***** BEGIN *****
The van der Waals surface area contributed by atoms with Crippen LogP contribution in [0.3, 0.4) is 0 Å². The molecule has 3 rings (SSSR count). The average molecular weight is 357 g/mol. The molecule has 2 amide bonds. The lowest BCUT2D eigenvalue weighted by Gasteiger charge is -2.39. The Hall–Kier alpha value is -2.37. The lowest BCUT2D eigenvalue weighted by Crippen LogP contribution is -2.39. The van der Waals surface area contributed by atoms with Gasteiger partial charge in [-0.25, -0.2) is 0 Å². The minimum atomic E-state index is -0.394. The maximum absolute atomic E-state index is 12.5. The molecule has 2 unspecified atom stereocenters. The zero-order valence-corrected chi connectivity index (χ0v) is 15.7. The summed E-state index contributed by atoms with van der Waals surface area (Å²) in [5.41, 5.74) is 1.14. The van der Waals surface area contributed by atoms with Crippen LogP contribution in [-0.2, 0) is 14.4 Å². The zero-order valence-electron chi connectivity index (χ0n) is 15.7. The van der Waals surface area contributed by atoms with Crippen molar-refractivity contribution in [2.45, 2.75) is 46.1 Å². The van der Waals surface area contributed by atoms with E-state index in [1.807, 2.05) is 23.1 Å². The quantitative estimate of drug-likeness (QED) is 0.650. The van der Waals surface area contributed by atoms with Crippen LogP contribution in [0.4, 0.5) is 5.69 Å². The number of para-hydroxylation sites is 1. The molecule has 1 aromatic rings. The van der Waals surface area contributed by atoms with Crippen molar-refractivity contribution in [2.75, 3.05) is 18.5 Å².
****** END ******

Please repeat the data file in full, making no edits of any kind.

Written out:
The van der Waals surface area contributed by atoms with Crippen LogP contribution in [0.3, 0.4) is 0 Å². The molecule has 3 rings (SSSR count). The average molecular weight is 357 g/mol. The molecule has 2 amide bonds. The lowest BCUT2D eigenvalue weighted by Gasteiger charge is -2.39. The Hall–Kier alpha value is -2.37. The lowest BCUT2D eigenvalue weighted by Crippen LogP contribution is -2.39. The van der Waals surface area contributed by atoms with Gasteiger partial charge in [-0.25, -0.2) is 0 Å². The minimum atomic E-state index is -0.394. The maximum absolute atomic E-state index is 12.5. The molecule has 2 unspecified atom stereocenters. The zero-order valence-corrected chi connectivity index (χ0v) is 15.7. The summed E-state index contributed by atoms with van der Waals surface area (Å²) in [5.41, 5.74) is 1.14. The van der Waals surface area contributed by atoms with Crippen LogP contribution in [-0.2, 0) is 14.4 Å². The zero-order valence-electron chi connectivity index (χ0n) is 15.7. The van der Waals surface area contributed by atoms with Crippen molar-refractivity contribution in [2.45, 2.75) is 46.1 Å². The van der Waals surface area contributed by atoms with E-state index in [1.807, 2.05) is 23.1 Å². The quantitative estimate of drug-likeness (QED) is 0.650. The van der Waals surface area contributed by atoms with Crippen LogP contribution in [0.4, 0.5) is 5.69 Å². The number of para-hydroxylation sites is 1. The molecule has 1 aromatic rings. The van der Waals surface area contributed by atoms with Crippen molar-refractivity contribution in [2.75, 3.05) is 18.5 Å².